Millions of Americans who were hired during the pandemic have never met their co-workers in-person.
That’s going to start changing soon, and it’s making people nervous.
On June 3, CNN.com published three stories about reopening workplaces. MSNBC.com published one, and FOX News featured two.
On the same day, the Washington Post had four (one was from the AP), and the Wall Street Journal had eleven.
With millions vaccinated and daily COVID death rates plummeting, companies and their employees are going to start returning to work.
For business leaders who manage programs for members, employees, or both, it’s not just enough to acknowledge that reopening will make some people uncomfortable.
Whether you’re responsible for a team of people, or you just want to be a good teammate, it’s important to think through the circumstances and feelings that could actually make others feel uneasy about going back to work.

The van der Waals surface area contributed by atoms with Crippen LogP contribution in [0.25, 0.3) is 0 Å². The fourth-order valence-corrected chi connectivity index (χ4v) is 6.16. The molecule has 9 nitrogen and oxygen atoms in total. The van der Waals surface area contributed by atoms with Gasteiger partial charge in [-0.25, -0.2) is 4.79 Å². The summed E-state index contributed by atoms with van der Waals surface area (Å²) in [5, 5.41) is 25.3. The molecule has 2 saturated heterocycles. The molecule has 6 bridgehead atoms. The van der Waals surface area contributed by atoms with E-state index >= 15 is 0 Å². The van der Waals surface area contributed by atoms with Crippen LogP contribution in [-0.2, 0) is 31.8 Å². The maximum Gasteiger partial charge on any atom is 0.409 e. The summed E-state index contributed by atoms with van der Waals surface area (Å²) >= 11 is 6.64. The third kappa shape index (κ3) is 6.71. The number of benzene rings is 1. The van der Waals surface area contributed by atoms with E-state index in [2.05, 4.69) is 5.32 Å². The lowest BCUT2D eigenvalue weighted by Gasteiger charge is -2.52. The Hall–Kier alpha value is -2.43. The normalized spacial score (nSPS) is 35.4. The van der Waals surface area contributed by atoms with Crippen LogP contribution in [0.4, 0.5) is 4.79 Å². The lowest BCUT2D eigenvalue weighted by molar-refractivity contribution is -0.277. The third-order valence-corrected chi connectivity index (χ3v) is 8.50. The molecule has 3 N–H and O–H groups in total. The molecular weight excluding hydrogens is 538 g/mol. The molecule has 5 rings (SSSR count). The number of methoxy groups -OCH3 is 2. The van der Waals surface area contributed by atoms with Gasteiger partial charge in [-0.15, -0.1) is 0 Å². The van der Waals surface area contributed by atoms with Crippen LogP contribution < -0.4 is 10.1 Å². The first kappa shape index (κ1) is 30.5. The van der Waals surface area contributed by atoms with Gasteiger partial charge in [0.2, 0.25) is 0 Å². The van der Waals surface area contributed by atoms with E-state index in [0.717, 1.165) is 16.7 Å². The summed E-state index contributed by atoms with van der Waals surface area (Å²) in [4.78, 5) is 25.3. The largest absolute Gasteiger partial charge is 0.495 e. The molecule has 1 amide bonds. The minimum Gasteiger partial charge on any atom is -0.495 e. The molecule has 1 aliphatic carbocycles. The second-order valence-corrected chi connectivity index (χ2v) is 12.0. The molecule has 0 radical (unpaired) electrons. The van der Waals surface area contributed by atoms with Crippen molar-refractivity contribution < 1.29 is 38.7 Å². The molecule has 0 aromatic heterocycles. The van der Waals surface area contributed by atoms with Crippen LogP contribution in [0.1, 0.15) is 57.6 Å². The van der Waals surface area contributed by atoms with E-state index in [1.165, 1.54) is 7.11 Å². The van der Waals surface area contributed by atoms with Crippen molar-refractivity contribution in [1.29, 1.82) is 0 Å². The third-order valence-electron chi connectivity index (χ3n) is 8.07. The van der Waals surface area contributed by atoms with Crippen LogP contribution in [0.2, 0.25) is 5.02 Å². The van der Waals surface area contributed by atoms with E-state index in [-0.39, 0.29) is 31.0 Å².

Help is Here for the Caring Co-Worker
Our team of behavioral health experts at The Upside did the hard work to create content aimed at helping any person, or manager of people, ease their own concerns—or the concerns of others— during the transition back to work.
The two key concerns highlighted by our behavioral health team included the following:
Appearance: For people who’ve never met co-workers, or whose appearance may have changed in the past year+, seeing people for the first time can create tremendous anxiety.
Conversation Skills: The team identifies data, and insights from experts that confirms what we already know: Isolation can make you awkward. Awkward conversion can be hard under normal circumstances, but in this reopening scenario, they could be positively painful.
This insightful article, penned by the experts at The Upside, details out where these feelings are coming from, how to address them, and specific actions you can take to make reopening easier.